Joe and I arrived at the studio door to discover that an unscheduled class was in session. Fortunately, the door was at the rear, and the studio was a large room. Since the students at their easels were gathered in a semicircle at the front, Joe decided our work wouldn’t disturb them. And so we entered, bearing our equipment—a scraper, a brush, a pan, and a metal pail—Joe leading me by the heavy rope he had tied to my waist as a safety precaution. From the doorway, we hadn’t seen the young woman the students were sketching. Standing on a platform, one arm on the back of a chair, she was the first nude female I’d ever seen. Were her breasts and the rest of her immaculate body really gleaming in the blue spotlights I continue to carry in my memory, or is that blue glow my subjective response to what I saw?
Though I resolutely turned to the task at hand, I was seeing that glow as I stepped out the window onto the ledge. Joe handed me the scraper, brush, and pan once I kneeled outside. With that vision blinding me to all else, I felt no fear, though I doubt that Joe, playing out the rope as I advanced, would have been able to support my weight if I’d fallen from the edge. Each time I filled the pan, I returned it to Joe at the open window to dump the dirt into the bucket. So I could have looked at the model again and again, but I didn’t. To see her once was a gift granted me by chance; I was no furtive peeping Tom. By the time Joe and I had finished, the modeling session was over.
The generations of undergraduates I taught at Cornell in the second half of the last century would have been amused, I imagine, to hear that at their age their professor’s first view of a naked woman enabled him to clean pigeon droppings from a high ledge of a college building without the slightest fear of plunging to his death. But most of the students of my pre–World War II generation were less knowledgeable about sexual matters than any of those I taught, and I was more innocent than almost all of my peers. My first awareness of the changes brought by puberty came to me in Fort Smith, Arkansas, soon after my 12th birthday, as I was running up the steps of the junior high school shortly before noon on a Saturday morning, a miniature replica of a triceratops dinosaur in my hand. I had finished sculpting it at home, from a large bar of soap, and I was proud of my entry for a contest sponsored in public school art classes by the manufacturers of Ivory soap. Was it the friction from my pants (actually, the corduroy knickers worn by almost every schoolboy in those days) that aroused my penis, or something about the pleasure of my accomplishment—or is there possibly an unconscious erotic element in the continuing appeal of dinosaurs to nearly all children? The unexpected bulge in my pants so astonished and embarrassed me that I sat down on a step, missing the deadline for contest entries, extended to Saturday at noon for careful sculptors like me: while I sat there, immobilized, I heard the door being locked behind my back.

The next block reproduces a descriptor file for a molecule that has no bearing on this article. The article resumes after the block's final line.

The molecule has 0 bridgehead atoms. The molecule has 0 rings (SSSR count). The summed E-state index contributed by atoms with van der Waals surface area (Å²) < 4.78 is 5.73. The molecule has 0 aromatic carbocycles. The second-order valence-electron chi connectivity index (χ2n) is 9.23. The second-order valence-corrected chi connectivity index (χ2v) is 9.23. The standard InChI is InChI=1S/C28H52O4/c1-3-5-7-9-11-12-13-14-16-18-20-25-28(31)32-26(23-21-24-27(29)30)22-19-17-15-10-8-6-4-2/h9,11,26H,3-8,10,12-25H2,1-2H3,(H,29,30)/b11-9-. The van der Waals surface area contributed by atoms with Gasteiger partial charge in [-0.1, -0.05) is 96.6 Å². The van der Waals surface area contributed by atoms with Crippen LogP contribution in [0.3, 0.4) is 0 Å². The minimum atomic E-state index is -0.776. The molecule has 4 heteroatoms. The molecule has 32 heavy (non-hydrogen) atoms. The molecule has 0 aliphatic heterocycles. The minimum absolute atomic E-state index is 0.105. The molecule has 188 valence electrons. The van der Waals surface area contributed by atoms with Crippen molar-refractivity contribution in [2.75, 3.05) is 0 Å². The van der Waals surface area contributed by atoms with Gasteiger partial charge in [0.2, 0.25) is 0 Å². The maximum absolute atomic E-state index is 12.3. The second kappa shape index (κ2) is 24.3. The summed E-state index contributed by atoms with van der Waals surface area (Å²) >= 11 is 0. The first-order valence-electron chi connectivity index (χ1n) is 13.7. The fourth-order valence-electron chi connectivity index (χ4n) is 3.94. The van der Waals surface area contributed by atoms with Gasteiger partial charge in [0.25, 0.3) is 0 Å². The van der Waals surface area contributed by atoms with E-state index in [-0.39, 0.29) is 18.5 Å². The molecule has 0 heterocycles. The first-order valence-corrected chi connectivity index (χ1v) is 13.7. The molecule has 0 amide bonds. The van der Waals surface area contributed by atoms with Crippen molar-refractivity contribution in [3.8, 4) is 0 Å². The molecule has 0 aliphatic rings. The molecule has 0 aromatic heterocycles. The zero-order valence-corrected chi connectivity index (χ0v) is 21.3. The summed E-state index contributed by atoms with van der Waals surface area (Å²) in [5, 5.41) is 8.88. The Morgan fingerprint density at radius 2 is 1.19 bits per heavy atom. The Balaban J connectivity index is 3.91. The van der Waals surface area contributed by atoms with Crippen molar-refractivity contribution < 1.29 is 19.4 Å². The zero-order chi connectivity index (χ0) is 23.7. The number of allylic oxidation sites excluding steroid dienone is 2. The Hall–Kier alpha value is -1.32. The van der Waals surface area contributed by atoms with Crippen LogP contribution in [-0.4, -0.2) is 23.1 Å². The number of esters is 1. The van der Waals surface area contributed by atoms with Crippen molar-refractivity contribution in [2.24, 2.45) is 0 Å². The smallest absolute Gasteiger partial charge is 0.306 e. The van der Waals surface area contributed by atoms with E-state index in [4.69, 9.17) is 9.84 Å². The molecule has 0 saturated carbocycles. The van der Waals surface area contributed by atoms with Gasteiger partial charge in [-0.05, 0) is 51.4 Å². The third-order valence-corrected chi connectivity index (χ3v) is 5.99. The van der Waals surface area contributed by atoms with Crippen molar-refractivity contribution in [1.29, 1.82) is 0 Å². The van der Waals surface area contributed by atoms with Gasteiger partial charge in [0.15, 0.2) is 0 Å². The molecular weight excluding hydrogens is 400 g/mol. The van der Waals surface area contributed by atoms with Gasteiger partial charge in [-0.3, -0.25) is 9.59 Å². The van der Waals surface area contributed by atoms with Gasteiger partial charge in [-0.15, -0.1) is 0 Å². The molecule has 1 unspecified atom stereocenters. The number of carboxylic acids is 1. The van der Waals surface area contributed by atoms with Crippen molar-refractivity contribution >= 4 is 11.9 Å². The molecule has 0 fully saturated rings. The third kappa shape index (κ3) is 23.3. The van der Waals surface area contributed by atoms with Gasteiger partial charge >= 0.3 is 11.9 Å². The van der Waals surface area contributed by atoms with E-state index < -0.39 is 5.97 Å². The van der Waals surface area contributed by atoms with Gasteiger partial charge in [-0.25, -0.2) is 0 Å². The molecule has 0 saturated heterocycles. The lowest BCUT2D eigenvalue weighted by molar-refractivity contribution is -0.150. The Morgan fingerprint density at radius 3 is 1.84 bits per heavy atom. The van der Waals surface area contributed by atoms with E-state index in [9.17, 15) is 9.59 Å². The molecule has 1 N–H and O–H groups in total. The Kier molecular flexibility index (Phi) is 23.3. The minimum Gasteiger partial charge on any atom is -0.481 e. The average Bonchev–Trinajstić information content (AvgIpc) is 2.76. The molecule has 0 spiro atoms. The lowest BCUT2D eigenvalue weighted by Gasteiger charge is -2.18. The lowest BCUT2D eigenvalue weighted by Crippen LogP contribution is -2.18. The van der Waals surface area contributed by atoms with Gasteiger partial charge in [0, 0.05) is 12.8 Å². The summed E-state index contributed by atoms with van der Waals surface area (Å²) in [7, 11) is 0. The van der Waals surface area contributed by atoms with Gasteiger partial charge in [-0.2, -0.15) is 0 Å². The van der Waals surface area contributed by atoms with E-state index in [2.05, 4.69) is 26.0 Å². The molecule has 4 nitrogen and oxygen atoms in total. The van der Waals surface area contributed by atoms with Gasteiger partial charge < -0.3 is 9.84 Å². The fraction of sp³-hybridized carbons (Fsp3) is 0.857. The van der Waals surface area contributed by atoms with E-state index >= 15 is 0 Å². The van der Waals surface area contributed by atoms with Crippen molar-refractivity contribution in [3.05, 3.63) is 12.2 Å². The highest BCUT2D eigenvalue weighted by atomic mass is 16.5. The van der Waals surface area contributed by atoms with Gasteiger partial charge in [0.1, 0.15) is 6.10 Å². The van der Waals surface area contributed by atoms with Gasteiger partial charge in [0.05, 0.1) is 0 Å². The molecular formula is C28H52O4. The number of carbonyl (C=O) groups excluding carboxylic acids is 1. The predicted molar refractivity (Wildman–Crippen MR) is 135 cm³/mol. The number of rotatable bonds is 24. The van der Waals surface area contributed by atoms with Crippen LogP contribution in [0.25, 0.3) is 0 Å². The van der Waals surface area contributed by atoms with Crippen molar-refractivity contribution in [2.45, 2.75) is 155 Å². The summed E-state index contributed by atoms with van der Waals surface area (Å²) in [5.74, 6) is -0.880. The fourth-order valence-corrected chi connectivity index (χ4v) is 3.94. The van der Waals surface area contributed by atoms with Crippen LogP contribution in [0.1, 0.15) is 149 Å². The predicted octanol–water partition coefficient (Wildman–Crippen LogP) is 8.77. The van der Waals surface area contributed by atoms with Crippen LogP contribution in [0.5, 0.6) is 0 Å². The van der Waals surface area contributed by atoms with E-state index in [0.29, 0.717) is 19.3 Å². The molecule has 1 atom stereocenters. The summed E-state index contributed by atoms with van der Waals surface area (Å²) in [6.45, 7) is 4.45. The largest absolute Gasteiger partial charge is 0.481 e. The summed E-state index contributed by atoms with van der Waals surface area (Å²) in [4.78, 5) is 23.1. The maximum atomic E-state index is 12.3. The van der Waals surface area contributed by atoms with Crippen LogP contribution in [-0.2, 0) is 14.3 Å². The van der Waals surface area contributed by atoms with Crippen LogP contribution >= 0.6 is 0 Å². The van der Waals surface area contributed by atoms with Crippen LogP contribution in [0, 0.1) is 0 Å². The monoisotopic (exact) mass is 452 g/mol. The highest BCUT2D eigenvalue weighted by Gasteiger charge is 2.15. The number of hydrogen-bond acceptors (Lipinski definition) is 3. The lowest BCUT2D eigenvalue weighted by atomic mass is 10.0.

By the time I entered the ninth grade, I was attending a junior high in Lakewood, Ohio, a suburb of Cleveland. Now in my mid-80s, I’ve forgotten the names of my other ninth-grade teachers, but whenever I come across references to the only game bird I’ve been willing to eat (in Portugal, with fig sauce; it was delicious), I remember Mr. Partridge, who taught a class in elementary science. That his name remains so firmly in my mind is a consequence of a single sentence of his. For, on the day that he was especially angered by the snickers of other boys—who found sexual innuendoes in nearly all of his scientific references—Mr. Partridge did me the disservice of singling me out for praise: “Jimmy McConkey,” he said, “is the only boy in this class who doesn’t have a dirty mind!” The reason that I didn’t, though, is that my ever-restless father, always in search of ideal employment beyond his grasp, had moved his family so often—at least once every year—that I never had developed anything but transitory friendships, and so lacked the comradeship with other boys that permits an exchange of sexual anecdotes and dubious information. After school let out a day or two later, another boy in the science class, maybe out of pity for my ignorance, whispered in my ear a dirty story simple and graphic enough for my understanding—the only crude joke I’ve been unable to forget, which suggests that seven decades later I still carry some of the burden of my youthful innocence.
And yet, ever since a beautiful nude model made me fearless on a twofoot- wide ledge, I’ve rarely been visited by the terror that high places can bring to most rational people. In addition to my janitorial work, I served as a guard in the locked and empty building on Sundays, which gave me uninterrupted hours for studying. My chief responsibility was to take down the flag at sunset from its mast on the flat roof above the seventh floor; and every Sunday I tested my newfound courage by looking down from the edge at the little people waiting for the yellow toylike streetcars.
It’s possible, too, that the attraction of heights—of a removal from the daily distractions of life—is part of my genetic heritage. One of my first memories of my father is of his swooping down in an airplane over our house in a Milwaukee suburb and waving to me, my older brother, and my mother from the open cockpit of an airplane. With a World War I pilot, he once owned a dozen Spads and Nieuports, cannibalizing parts from 10 of them to keep one of each in flying condition. During my underclass years at Cleveland College, my brother, Jack, was an aeronautical engineer for an aircraft manufacturer in Baltimore. In the summer after I’d removed pigeon droppings from the ledge, he invited me for a visit, saying he had a surprise for me. It turned out that his love of flying had caused him to quit his engineering job; he now was teaching acrobatic maneuvers to pilots at a small airport near Baltimore. His surprise was to demonstrate some of those maneuvers, with me as the passenger in the rear cockpit seat, where there were duplicate controls for his students.